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Centrum Edukacji Międzykulturowej,
Aleja Wolności 23 (MOK),
33-300 Nowy Sącz

tel: + 48 602 476 108
tel: + 48 608 315 089

e-mail: cempolska@gmail.com

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CEM’s Board

Bożena Kocyk – President
Jolanta Kieres – Vice President
Joanna Wituszyńska – Vice President
Maria Baran – Secretary
Maria Janisz – Treasurer
Halina Komar – Honorary President

 

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February 2024
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    What Erasmus Plus Gives Us?

    Continuing our collaboration, after the death of Halina Komar, the longtime president of the Intercultural Education Center in Nowy Sącz a few months ago, the association has decided to reapply for funding from the Erasmus+ program in the ”Adult Education” sector.
The project title: „Knowledge of Foreign Languages Widens Horizons”.
    In recent months, new people have joined the association who, in addition to their interest in Esperanto, also want to improve their English language skills, which are very useful in the modern world, including for Esperantists. This is a group that has been meeting for several years for conversation classes at the Nowy Sącz City Library, and I (B. Kocyk) lead the group.
    Together with Polish language teacher Małgorzata Piluch we wrote a proposal to the National Agency for funding the participation of a group of 16 people in an English language course in Malta. Despite Malta being a small country with only 0.52 million residents, it specializes in various language courses. There are 42 schools with a global reputation, and the official languages are Maltese and English.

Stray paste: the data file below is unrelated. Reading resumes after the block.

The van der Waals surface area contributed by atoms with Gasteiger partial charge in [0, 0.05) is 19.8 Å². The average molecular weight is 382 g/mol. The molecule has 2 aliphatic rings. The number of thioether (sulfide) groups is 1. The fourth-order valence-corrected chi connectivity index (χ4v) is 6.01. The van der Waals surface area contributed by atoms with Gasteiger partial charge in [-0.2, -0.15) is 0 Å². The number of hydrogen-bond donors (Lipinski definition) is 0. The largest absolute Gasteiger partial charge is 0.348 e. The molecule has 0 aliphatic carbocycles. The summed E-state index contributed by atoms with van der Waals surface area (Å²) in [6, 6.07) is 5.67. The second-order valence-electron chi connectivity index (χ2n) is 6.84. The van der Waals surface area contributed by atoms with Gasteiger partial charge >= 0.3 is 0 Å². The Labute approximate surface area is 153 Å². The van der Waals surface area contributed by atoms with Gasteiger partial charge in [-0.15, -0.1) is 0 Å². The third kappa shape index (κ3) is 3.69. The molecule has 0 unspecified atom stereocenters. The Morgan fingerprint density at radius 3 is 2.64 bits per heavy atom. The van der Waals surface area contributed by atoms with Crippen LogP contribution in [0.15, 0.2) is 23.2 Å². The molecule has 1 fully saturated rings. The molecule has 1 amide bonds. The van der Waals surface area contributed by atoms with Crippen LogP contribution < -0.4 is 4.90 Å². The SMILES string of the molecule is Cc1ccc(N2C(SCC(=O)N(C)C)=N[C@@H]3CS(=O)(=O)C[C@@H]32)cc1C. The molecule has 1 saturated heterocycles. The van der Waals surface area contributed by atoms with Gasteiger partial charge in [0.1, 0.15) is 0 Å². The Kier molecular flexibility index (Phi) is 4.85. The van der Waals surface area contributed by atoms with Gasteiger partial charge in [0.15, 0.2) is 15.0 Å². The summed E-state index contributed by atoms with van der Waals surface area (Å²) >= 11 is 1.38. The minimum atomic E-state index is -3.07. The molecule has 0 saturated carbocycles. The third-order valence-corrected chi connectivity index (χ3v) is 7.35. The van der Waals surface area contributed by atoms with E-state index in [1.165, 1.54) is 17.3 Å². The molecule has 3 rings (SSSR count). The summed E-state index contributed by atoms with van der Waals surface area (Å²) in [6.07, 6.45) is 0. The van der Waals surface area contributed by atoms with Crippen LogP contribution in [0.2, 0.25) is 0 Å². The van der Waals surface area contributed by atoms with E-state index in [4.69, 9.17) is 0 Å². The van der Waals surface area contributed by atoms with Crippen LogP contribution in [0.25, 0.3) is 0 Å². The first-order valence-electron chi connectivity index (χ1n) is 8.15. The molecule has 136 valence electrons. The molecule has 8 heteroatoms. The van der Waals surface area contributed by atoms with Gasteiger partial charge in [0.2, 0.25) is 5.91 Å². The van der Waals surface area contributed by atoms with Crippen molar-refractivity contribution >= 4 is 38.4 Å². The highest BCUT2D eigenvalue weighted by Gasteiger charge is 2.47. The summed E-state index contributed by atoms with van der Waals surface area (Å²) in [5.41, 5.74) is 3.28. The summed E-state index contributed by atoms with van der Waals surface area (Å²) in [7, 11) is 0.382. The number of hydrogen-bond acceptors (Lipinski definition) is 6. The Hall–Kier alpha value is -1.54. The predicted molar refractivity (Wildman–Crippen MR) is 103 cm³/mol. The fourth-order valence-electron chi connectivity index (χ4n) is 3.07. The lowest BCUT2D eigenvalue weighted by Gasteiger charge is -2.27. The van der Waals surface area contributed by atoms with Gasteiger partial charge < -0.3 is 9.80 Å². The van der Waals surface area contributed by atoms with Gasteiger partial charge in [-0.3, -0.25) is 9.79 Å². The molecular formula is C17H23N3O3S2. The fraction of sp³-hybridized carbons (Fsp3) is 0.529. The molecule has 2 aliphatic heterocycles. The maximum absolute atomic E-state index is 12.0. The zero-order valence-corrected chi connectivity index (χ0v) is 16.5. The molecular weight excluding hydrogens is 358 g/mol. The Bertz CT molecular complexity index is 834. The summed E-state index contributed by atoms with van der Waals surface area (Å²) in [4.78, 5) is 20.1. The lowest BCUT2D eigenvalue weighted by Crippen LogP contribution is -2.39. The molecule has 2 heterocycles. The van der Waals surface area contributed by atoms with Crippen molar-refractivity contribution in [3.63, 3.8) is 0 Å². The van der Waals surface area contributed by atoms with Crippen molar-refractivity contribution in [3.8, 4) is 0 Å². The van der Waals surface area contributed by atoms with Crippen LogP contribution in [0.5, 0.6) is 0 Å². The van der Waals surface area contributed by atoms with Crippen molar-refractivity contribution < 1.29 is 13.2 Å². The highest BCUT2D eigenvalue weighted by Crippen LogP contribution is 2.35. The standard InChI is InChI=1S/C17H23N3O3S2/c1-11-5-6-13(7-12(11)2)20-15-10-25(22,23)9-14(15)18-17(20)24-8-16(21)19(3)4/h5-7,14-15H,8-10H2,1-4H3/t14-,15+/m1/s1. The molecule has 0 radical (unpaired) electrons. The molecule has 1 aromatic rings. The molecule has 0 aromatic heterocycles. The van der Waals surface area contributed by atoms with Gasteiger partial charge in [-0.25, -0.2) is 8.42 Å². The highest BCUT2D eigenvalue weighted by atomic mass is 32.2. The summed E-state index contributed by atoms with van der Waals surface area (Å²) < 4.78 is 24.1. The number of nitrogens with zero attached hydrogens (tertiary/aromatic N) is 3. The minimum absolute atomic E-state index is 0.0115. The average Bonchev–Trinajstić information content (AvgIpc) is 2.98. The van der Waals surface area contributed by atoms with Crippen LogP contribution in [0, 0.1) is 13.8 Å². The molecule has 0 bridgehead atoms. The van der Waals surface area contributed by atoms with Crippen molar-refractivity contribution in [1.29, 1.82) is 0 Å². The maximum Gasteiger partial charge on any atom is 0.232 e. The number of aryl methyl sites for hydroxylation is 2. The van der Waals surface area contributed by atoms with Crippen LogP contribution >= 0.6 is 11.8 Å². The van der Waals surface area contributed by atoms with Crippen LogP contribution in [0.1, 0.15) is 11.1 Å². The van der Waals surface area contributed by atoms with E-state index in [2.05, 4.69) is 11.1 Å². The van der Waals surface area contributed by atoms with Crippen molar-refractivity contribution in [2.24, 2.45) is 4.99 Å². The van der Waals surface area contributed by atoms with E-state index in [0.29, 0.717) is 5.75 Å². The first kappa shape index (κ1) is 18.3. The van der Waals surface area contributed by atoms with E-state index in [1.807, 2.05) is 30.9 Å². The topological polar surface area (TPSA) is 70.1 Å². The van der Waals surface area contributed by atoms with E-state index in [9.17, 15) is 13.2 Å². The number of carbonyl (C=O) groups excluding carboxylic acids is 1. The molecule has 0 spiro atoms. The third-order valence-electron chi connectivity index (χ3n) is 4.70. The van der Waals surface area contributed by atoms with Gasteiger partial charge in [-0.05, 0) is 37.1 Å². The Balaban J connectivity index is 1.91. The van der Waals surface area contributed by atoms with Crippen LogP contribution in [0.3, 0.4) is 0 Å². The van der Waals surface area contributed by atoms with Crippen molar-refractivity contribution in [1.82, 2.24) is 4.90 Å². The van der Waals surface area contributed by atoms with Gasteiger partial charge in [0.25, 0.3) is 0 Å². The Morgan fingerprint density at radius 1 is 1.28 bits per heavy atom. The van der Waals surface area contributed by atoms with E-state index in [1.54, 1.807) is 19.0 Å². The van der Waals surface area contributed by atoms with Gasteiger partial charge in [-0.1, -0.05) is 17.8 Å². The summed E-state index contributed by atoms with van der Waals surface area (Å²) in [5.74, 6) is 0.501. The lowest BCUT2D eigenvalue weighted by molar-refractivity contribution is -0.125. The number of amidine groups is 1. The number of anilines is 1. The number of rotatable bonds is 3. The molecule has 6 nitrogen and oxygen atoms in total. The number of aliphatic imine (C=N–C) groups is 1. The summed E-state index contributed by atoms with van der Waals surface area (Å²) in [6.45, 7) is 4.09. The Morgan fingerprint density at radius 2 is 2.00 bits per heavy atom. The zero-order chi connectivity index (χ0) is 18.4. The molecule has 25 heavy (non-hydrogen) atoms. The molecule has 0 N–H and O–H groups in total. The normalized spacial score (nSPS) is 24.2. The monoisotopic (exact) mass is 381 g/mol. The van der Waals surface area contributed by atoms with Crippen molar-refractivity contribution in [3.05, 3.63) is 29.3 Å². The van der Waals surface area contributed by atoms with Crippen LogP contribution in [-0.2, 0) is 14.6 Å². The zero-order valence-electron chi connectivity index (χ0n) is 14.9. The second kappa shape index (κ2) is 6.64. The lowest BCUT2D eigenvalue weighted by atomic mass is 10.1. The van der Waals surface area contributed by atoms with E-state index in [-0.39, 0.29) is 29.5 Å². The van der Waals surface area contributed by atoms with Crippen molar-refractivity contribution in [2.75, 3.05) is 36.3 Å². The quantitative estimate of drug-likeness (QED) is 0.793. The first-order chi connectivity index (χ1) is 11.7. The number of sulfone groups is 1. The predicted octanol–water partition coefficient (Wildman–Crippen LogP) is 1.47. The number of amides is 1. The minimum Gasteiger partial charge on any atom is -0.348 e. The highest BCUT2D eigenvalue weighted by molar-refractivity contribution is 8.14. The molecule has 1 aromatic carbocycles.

The proposal was very well received and accepted, leading to a two-week trip in October 2023 in which board members and active members of the association participated. A basic knowledge of English was a requirement.
    We established cooperation with the Institute of English Language Studies during the project writing stage in January 2023. They agreed to accept their school as host organization, significantly enhancing the substantive value of the proposal and providing enough time for detailed agreements. This school has been operating for over 35 years, offering around 20 different English language courses and employing 150 qualified teachers.
    Progress in English will allow us to deepen international cooperation, introduce English translations on the website, and promote Esperanto in English-speaking communities as well. Before the trip, everyone had to complete an online test and participate in a brief interview with a teacher from the school we were visiting, using the Zoom application. This helped assess language proficiency.
    On-site at the school, we were assigned to 4 groups ranging from the least to the most advanced. These groups differed not only in age (although the youth predominated) but also in nationality. Participants came from South and Central America, Asia, Africa, and Europe. Students from over 40 countries passed through the schools halls. In lessons, we learned many interesting things about our classmates countries.
    Our association team also attracted significant interest due to its age and funding through EU resources. Thus, we had the opportunity to tell the students about Esperanto as the main focus of our activities, which was entirely new to them. They wanted to hear sentences spoken in Esperanto and understand which languages it might resemble.